—J. Eric Smith

Michael Hurley


Nearly 40 years into Michael Hurley’s recording career, he brings forth the new Sweetkorn (and nearly simultaneously, Blueberry Wine, a reissue of his 1965 debut, originally titled First Songs on Folkways). This 11-song set is rendered with a casual ease that belies its depth, confidence and utter timelessness. Hurley stands nearly alone in this cross-genre land of mountain ballads, oblique yarns, sly humor and timeless paeans to love and hope. That his basic approach has not altered over the decades is a testament to how fully Hurley has invested his own personality in his work since the very beginning. He sings with a voice that moves easily between world-weary bluesiness and giddy near-yodeling. In his song “Get Over It,” he manages the neat trick of describing the small gruesomeness of a sewing needle being broken off at its end and becoming embedded in a toe, yet delivering it with such offhand ease that it floats by nearly unnoticed at first. His gruff optimism ultimately wins out at every turn. He’s also rerecorded one of his classics, “O My Stars.” Jill Gross and Dana Kletter add harmony, the three voices blending for the magical and heavenly chorus. Hurley goes it alone for the 18th-century ballad “Barbera Allen,” which makes his own songs sound like they’d have been at home alongside it 300 years ago.

Currently, Hurley depends upon overseas labels such as Trikont in Germany to find release for his music. Music this bracingly natural makes much of the current country and roots crop look like landfill fodder. Now 61, Hurley deserves the same college-circuit revival afforded the blues elders of the ’60s. A hundred years from now, our great-great grandchildren will be affixing stamps to letters bearing his portrait.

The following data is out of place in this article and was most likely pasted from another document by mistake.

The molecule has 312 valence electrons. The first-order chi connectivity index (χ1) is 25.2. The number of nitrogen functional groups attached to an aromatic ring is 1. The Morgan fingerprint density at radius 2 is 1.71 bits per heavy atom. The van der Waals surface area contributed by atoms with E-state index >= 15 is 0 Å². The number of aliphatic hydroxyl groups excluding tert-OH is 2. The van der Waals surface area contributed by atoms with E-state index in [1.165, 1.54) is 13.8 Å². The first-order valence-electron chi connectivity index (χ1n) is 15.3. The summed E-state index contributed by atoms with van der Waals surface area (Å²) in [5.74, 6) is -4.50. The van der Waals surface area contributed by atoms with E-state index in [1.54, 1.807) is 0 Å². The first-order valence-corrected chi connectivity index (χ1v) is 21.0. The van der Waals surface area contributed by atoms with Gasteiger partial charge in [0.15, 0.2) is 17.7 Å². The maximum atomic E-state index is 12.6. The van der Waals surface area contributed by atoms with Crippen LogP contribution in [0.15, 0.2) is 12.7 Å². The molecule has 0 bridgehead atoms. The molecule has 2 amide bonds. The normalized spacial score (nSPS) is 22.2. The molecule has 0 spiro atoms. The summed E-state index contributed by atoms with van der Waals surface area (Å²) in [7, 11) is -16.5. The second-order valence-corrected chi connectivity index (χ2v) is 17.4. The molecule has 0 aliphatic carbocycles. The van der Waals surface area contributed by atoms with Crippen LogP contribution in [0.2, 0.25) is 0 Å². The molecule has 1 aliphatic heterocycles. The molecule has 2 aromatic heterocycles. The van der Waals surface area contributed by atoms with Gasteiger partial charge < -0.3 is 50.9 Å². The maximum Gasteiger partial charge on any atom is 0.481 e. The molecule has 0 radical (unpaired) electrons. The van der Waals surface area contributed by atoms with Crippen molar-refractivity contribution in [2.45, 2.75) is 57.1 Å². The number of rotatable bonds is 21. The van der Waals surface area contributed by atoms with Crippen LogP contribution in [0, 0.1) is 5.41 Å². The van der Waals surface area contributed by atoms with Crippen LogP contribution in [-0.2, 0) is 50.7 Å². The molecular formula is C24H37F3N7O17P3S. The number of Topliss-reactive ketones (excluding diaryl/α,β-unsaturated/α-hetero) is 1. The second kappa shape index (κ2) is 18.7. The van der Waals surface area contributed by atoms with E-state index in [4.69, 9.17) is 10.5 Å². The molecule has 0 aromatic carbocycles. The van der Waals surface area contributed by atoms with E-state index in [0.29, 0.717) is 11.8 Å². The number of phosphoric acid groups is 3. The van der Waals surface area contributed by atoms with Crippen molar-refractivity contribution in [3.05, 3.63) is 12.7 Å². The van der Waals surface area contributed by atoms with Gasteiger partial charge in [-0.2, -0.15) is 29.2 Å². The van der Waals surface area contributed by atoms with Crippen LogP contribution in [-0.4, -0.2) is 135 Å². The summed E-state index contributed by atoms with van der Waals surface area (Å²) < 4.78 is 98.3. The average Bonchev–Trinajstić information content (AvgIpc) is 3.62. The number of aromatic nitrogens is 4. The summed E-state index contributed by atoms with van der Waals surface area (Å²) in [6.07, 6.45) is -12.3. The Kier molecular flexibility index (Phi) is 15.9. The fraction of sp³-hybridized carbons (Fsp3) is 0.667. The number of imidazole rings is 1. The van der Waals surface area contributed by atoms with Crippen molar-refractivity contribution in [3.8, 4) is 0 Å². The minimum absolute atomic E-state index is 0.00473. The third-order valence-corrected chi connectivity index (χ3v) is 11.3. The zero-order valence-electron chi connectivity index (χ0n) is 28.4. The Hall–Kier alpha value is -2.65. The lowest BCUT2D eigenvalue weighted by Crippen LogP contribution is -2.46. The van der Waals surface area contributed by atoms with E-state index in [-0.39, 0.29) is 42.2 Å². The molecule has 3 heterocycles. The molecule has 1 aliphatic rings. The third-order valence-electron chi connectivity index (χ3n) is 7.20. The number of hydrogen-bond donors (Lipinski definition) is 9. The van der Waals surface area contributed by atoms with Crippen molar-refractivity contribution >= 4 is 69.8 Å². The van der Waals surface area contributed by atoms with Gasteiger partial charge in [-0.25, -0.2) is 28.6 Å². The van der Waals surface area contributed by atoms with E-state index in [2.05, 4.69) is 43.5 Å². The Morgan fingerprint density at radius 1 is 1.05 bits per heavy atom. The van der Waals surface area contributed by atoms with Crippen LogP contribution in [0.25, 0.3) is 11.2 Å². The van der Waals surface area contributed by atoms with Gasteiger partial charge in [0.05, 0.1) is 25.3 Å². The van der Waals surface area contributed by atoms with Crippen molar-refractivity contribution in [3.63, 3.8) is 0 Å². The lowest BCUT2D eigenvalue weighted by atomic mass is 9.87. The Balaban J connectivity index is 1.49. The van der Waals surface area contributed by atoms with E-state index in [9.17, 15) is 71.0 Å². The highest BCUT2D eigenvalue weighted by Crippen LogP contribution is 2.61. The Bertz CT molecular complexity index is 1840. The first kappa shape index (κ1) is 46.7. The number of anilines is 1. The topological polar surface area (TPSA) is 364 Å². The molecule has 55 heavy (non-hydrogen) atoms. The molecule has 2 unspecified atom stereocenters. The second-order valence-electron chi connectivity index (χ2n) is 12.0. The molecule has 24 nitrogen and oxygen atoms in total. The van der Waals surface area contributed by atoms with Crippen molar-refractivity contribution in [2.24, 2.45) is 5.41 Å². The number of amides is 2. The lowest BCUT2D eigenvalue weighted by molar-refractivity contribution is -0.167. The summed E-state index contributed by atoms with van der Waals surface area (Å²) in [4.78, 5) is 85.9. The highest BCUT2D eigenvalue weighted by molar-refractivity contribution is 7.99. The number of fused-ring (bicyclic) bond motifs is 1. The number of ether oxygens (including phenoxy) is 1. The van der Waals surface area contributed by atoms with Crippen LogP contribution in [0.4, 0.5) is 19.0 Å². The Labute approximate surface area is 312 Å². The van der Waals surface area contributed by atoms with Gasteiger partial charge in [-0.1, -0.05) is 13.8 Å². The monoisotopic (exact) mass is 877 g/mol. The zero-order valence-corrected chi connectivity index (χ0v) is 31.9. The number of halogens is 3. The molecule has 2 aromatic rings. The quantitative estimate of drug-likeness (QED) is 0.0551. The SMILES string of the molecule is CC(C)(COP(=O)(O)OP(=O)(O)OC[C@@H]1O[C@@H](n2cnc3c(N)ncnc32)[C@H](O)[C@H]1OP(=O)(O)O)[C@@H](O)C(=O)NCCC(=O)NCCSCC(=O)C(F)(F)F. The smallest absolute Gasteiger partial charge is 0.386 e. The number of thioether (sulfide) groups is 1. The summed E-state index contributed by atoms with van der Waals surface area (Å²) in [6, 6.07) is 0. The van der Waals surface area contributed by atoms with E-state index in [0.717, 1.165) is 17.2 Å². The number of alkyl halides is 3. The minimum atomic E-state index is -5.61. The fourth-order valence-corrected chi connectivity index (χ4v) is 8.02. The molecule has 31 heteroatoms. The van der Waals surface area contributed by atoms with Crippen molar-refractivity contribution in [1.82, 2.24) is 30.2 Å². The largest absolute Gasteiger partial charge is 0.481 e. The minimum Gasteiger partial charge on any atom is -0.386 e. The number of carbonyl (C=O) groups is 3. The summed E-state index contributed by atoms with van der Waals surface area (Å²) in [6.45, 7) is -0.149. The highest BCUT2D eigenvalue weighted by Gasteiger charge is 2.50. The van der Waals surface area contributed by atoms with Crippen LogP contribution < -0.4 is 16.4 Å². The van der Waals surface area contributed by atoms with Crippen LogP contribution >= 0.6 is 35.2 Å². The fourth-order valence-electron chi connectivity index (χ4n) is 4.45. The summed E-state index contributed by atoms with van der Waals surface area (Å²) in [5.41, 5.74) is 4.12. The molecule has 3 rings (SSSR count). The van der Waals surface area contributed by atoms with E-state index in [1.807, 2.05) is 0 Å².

—David Greenberger

The Donnas

Spend the Night

The Donnas put boys down and jerk them off at the same time in a knockout major-label album that single-handedly restores the sheen to heavy metal. Modeled on Joan Jett, the Donnas are vocalist Brett Anderson, bassist Maya Ford, drummer Torry Castellano and guitarist Allison Robertson. They blow the dust off rock & roll with their fifth album, the kind of record fans of Ratt and Mötley Crüe will slaver over. (Anderson, by the way, is Donna A., Ford Donna F., Castellano Donna C., Robertson Donna R.). High school buddies from Palo Alto, the Donnas got together in the early ’90s under the moniker Ragady Anne. The hormonally precocious girls were pegged as a novelty act, and by the late ’90s, they’d developed their own repertoire and released several albums. Spend the Night is a hummer. For every tune of desire (“Please Don’t Tease” is an outstanding example) there’s a kiss-off (“Not the One” is deliciously nasty), lending the record a great Powerpuff Girl dynamic. The strategy would be merely contrived were the music not so in-your-face. The sound is terrific from the “It’s on the Rocks” start to the “5 O’Clock in the Morning” finish. The production is huge, the layering exquisite, the harmonies aggressive and beautiful.

Ultimately, Spend the Night doesn’t lend itself to analysis. It’s about enjoyment and energy. Rock pundits might dis it for its teen spirit. Rock fans will revel in it.

—Carlo Wolff